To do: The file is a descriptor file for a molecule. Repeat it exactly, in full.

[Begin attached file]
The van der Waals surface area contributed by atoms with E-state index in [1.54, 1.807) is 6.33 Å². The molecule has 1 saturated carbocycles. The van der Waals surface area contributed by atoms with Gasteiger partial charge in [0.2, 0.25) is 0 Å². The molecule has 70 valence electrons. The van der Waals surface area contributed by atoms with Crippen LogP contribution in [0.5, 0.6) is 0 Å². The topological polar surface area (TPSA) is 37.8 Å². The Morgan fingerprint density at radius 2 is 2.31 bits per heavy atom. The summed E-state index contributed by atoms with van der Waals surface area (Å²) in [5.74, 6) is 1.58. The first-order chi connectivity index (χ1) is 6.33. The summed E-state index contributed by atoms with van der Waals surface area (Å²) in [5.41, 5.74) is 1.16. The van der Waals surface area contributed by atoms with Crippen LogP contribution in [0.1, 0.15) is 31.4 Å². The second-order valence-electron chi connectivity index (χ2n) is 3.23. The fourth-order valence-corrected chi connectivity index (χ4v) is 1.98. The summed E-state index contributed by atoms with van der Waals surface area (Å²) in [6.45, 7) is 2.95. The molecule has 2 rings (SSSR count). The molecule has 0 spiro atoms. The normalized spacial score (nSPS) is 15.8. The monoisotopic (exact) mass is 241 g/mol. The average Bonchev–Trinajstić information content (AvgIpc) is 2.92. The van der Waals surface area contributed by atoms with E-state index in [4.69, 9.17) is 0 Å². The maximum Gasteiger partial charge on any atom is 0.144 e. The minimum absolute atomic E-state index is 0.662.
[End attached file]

The van der Waals surface area contributed by atoms with E-state index in [1.54, 1.807) is 6.33 Å². The molecule has 1 saturated carbocycles. The van der Waals surface area contributed by atoms with Gasteiger partial charge in [0.2, 0.25) is 0 Å². The molecule has 70 valence electrons. The van der Waals surface area contributed by atoms with Crippen LogP contribution in [0.5, 0.6) is 0 Å². The topological polar surface area (TPSA) is 37.8 Å². The Morgan fingerprint density at radius 2 is 2.31 bits per heavy atom. The summed E-state index contributed by atoms with van der Waals surface area (Å²) in [5.74, 6) is 1.58. The first-order chi connectivity index (χ1) is 6.33. The summed E-state index contributed by atoms with van der Waals surface area (Å²) in [5.41, 5.74) is 1.16. The van der Waals surface area contributed by atoms with Crippen LogP contribution in [0.1, 0.15) is 31.4 Å². The second-order valence-electron chi connectivity index (χ2n) is 3.23. The fourth-order valence-corrected chi connectivity index (χ4v) is 1.98. The summed E-state index contributed by atoms with van der Waals surface area (Å²) in [6.45, 7) is 2.95. The molecule has 2 rings (SSSR count). The molecule has 0 spiro atoms. The normalized spacial score (nSPS) is 15.8. The monoisotopic (exact) mass is 241 g/mol. The average Bonchev–Trinajstić information content (AvgIpc) is 2.92. The van der Waals surface area contributed by atoms with E-state index in [4.69, 9.17) is 0 Å². The maximum Gasteiger partial charge on any atom is 0.144 e. The minimum absolute atomic E-state index is 0.662.